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View Full Version : Countdown to the end of democracy...are we close?




rp4prez
02-18-2008, 04:59 PM
I got this from another forum I visit and thought it was interesting so I'm seeing what you all think about it. :)


About the time our original thirteen states adopted their new Constitution in 1787, Alexander Tyler, a Scottish history professor at the University of Edinburgh , had this to say about the fall of the Athenian Republic some 2,000 years earlier:


"A democracy is always temporary in nature; it simply cannot exist as a permanent form of government."

"A democracy will continue to exist up until the time that voters discover they can vote themselves generous gifts from the public treasury."

"From that moment on, the majority always vote for the candidates who promise the most benefits from the public treasury, with the result that every democracy will finally collapse due to loose fiscal policy, which is always followed by a dictatorship."



The sequence of the downfall of nations:

1. from bondage to spiritual faith;

2. from spiritual faith to great courage;

3. from courage to liberty;

4. from liberty to abundance;

5. from abundance to complacency;

6. from complacency to apathy;

7. from apathy to dependence;

8. from dependence back into bondage"

Mitt Romneys sideburns
02-18-2008, 05:30 PM
Its not about maintaining a Democracy, its about maintaining a Republic. Democracy is the new favorite word of the socialists.

Cleaner44
02-18-2008, 05:42 PM
Its not about maintaining a Democracy, its about maintaining a Republic. Democracy is the new favorite word of the socialists.

+1

phill4paul
02-18-2008, 06:01 PM
Its not about maintaining a Democracy, its about maintaining a Republic. Democracy is the new favorite word of the socialists.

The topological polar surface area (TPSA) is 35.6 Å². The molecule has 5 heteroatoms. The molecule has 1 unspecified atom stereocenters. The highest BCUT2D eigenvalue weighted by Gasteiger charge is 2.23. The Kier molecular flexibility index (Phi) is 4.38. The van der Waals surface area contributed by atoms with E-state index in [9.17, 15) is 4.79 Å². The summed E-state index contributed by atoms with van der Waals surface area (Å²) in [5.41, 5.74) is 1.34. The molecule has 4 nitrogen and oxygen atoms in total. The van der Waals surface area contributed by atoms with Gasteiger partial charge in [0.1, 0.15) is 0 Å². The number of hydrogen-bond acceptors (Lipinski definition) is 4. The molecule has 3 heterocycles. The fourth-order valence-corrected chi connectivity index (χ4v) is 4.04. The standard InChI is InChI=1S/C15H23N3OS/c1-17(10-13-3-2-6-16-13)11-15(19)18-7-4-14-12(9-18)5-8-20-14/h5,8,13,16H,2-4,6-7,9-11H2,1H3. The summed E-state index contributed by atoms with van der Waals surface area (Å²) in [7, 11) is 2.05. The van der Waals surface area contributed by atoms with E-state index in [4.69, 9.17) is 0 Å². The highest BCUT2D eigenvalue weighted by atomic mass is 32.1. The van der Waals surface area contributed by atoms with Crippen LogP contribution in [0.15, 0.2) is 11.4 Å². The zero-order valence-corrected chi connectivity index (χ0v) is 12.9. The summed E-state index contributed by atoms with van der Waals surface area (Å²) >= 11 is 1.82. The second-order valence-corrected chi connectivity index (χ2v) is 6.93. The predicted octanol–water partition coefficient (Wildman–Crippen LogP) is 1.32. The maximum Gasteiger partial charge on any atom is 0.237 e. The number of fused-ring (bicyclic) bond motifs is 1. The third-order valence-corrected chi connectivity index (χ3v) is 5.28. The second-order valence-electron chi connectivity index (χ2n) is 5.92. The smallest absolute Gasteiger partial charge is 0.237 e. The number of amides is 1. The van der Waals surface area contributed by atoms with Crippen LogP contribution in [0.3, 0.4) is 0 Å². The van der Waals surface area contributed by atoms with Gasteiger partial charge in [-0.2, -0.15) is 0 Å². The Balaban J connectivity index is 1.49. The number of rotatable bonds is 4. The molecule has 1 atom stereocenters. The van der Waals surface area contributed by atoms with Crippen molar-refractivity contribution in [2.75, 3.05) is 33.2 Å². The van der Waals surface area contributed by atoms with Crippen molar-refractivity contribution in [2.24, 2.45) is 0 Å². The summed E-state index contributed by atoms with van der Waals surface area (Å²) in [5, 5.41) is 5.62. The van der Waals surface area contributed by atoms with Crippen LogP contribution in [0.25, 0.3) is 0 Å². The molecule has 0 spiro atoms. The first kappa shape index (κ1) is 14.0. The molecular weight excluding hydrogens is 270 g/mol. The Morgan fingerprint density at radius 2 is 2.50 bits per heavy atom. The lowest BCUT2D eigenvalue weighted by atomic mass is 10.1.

Quite so. A Constitutional Republic. Loose the Constitution and we become a failed democracy.

Sarah
02-18-2008, 09:14 PM
^ Exactly and I fear without Ron Paul in the White House we will not be long before we are under a dictatorship.

I found an article that I found interesting about Failed Democracy but posted it in a new thread as not to hijack this one.

rp4prez
02-19-2008, 10:28 AM
^ Exactly and I fear without Ron Paul in the White House we will not be long before we are under a dictatorship.

I found an article that I found interesting about Failed Democracy but posted it in a new thread as not to hijack this one.

can you link to the thread? :)

BuddyRey
02-19-2008, 10:30 AM
Its not about maintaining a Democracy, its about maintaining a Republic. Democracy is the new favorite word of the socialists.

I've heard this a number of times already, but I still don't get it. It seems to me that a Democracy could protect property rights and personal liberties just as well as a Republic could, as long as it follows a binding Constitution or other founding document that protects certain rights as inalienable.

Naraku
02-19-2008, 01:44 PM
Once again this nonsense about democracy and republic.

Democracy is not majority-rule and republic is not better than democracy. Democracy is rule by the people and so no matter how you want to slice it our country is a declared democracy and always has been by definition because by definition rule of the people, for the people, by the people is democracy.

Athens did not have democracy. They were ruled by white males picked by lot, women could not have power, slaves could not have power, and no one outside the ruling group could actually rule in any sense. That's not democracy that's a rotating oligarchy.

Criticism of democracy seems to be misguided as no true democracy has ever existed. An elite have always in one way or another controlled the masses. Rule of law was subject to those elite. This was no different in a republic, in fact, it's almost inherent. A constitution limiting government power is only as strong as the will of the government to honor the constitution and the ability of the people to make them honor it. If the government is not of the people, by the people, and for the people, a constitution is truly meaningless to the people.

LibertiORDeth
02-19-2008, 01:50 PM
I've heard this a number of times already, but I still don't get it. It seems to me that a Democracy could protect property rights and personal liberties just as well as a Republic could, as long as it follows a binding Constitution or other founding document that protects certain rights as inalienable.

if it follows a binding constitution its a constitutional republic. Like were sposed to have.